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Now that you’ve received a job offer, you need a little more information before you give an answer. These questions will help you get a better idea of the company and potential coworkers.
1. What are some of the problems the company is facing right now, and what will your department do to solve them?
This type of question gives you a new perspective on the job, and insights into the personality and ambitions of your employer and your department. This question serves to get the conversation going and allows you to dive deeper into the specifics of the job and your role within the company.
2. What kind of person tends to succeed here? What qualities are the most important for succeeding and advancing at the company?
The qualities and characteristics the interviewer is describing should align with your abilities and characteristics. The answer will help you determine if you are a good fit for the position. For example, if organized and meticulous make their way onto the interviewers list, but you cant find your stapler underneath your desk clutter, you may not be the best fit for the opening.
3. Who would I be reporting to? Are those three people on the same team or on different teams? What’s the pecking order?
Understanding the chain of command and structure of the company will help you position yourself as the ideal candidate. Before accepting a job, you should know how many people you will be reporting to and how many people you will be managing. Knowing these important details of the job description up front will ease your transition into the company.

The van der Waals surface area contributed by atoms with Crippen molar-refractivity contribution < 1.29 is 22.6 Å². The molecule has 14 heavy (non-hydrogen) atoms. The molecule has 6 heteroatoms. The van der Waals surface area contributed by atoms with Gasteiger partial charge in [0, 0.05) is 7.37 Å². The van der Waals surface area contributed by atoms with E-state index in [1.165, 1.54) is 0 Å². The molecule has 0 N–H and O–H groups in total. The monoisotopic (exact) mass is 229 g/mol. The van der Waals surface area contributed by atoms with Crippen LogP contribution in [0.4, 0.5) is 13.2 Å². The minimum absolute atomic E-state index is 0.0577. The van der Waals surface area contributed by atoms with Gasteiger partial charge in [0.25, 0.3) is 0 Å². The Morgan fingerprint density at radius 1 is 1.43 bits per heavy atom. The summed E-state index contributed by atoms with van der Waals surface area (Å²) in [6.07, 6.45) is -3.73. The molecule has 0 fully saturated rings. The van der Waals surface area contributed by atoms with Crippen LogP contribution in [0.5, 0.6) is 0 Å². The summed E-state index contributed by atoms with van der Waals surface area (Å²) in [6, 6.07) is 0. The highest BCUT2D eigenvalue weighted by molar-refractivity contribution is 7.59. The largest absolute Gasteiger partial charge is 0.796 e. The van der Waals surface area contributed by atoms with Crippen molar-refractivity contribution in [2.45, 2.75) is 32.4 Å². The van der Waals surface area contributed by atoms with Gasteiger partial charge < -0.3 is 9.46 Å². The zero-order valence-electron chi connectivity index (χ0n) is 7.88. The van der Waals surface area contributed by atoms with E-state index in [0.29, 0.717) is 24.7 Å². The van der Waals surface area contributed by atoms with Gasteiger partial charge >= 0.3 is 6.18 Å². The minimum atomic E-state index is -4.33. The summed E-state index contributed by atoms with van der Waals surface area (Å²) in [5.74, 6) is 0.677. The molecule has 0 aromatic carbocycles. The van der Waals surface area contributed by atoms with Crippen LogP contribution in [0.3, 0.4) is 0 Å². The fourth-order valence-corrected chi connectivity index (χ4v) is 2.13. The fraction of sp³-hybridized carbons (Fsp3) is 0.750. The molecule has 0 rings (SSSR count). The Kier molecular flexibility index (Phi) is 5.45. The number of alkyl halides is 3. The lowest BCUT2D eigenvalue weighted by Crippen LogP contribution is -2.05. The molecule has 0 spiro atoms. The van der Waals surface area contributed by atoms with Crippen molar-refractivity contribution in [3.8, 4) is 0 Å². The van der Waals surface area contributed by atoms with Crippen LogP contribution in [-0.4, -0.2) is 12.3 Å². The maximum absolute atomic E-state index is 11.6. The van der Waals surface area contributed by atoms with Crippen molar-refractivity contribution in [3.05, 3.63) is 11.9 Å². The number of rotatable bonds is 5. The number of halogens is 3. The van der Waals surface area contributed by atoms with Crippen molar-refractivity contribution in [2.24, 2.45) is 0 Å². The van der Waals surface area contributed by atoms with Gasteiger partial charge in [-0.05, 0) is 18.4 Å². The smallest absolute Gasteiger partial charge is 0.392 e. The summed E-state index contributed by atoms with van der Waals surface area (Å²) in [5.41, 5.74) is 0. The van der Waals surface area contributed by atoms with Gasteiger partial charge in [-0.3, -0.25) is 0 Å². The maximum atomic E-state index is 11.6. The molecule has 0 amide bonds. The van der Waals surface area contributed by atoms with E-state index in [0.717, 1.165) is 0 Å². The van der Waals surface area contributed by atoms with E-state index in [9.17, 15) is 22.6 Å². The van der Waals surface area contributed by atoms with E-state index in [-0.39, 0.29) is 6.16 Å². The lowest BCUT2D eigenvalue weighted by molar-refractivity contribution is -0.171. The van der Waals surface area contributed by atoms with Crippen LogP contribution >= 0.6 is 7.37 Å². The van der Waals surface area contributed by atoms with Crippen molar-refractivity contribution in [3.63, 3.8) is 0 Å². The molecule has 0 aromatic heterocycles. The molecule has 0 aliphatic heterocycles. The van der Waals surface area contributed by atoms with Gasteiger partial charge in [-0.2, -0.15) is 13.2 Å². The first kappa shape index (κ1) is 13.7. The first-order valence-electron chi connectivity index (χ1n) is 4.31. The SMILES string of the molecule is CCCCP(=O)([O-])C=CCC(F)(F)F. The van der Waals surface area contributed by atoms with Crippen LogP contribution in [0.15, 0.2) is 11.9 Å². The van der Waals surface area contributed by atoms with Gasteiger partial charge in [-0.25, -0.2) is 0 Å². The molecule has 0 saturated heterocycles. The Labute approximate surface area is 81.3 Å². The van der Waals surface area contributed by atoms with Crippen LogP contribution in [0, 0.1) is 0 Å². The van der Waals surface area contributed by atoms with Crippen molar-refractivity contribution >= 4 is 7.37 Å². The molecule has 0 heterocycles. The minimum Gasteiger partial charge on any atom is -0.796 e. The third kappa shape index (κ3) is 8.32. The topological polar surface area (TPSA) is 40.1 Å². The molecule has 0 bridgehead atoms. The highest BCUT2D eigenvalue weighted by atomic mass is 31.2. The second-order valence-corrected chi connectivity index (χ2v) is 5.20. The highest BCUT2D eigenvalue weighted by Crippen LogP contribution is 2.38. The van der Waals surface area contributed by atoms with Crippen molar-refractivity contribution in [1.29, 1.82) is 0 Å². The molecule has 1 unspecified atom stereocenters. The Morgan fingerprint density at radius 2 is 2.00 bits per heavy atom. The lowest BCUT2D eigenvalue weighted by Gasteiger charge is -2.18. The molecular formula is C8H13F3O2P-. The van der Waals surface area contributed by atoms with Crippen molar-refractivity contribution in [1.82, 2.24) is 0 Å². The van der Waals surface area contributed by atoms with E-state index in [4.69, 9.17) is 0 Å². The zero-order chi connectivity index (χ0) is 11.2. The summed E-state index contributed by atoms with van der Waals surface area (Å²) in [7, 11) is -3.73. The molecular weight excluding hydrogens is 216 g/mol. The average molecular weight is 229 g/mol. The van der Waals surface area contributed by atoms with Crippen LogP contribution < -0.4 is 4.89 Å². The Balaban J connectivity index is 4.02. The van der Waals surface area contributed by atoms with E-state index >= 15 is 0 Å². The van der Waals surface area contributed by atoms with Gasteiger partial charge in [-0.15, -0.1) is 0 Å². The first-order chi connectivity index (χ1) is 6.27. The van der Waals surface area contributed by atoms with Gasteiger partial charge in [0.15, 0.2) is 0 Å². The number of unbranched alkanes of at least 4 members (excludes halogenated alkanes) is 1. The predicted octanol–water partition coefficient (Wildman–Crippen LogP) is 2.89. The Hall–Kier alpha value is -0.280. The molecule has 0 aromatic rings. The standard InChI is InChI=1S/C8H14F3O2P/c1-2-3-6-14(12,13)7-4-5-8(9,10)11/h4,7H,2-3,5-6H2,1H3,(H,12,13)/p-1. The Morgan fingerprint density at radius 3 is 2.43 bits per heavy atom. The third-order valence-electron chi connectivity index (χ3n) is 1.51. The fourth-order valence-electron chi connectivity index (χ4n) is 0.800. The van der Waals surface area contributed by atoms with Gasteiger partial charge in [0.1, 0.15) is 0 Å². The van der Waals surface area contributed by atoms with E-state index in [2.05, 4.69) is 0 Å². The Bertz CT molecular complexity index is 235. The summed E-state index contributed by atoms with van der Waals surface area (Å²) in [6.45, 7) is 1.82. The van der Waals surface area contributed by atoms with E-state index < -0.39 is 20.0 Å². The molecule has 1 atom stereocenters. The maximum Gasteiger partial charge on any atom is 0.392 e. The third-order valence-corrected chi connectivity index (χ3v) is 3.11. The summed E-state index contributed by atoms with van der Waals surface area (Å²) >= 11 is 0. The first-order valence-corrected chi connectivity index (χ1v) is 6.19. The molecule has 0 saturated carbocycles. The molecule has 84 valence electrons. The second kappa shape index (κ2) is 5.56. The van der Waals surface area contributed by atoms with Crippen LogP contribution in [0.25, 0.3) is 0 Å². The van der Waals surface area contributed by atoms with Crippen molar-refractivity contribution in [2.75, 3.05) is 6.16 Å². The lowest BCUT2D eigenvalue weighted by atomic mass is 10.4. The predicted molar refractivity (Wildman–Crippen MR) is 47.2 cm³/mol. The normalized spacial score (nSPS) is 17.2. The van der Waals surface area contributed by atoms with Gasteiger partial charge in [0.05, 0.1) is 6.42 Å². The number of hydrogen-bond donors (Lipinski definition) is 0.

4. How do you qualify your new clients? How do you handle new business pitches? Who gets involved generating new business at this company? Is there a team in place, and do they cull employees from different teams depending on the business that your firm is going after?
The best performers get involved in developing new business. When you ask about how the company cultivates business, you are signaling that you’re a team player, even if you are not interviewing for a new business position.
5. If the company’s needs and culture corresponds with what you desire in an employer, your last question should go something like this:
I would love to work for you. So tell me, what are my next steps?
You have thrown out a feeler to the interviewer. If he has any unresolved questions or concerns, he should tell you. This question assures your interviewer that you are still interested in the position. Believe it or not, employers face rejection too, and reassuring them that you are interested only works in your favor.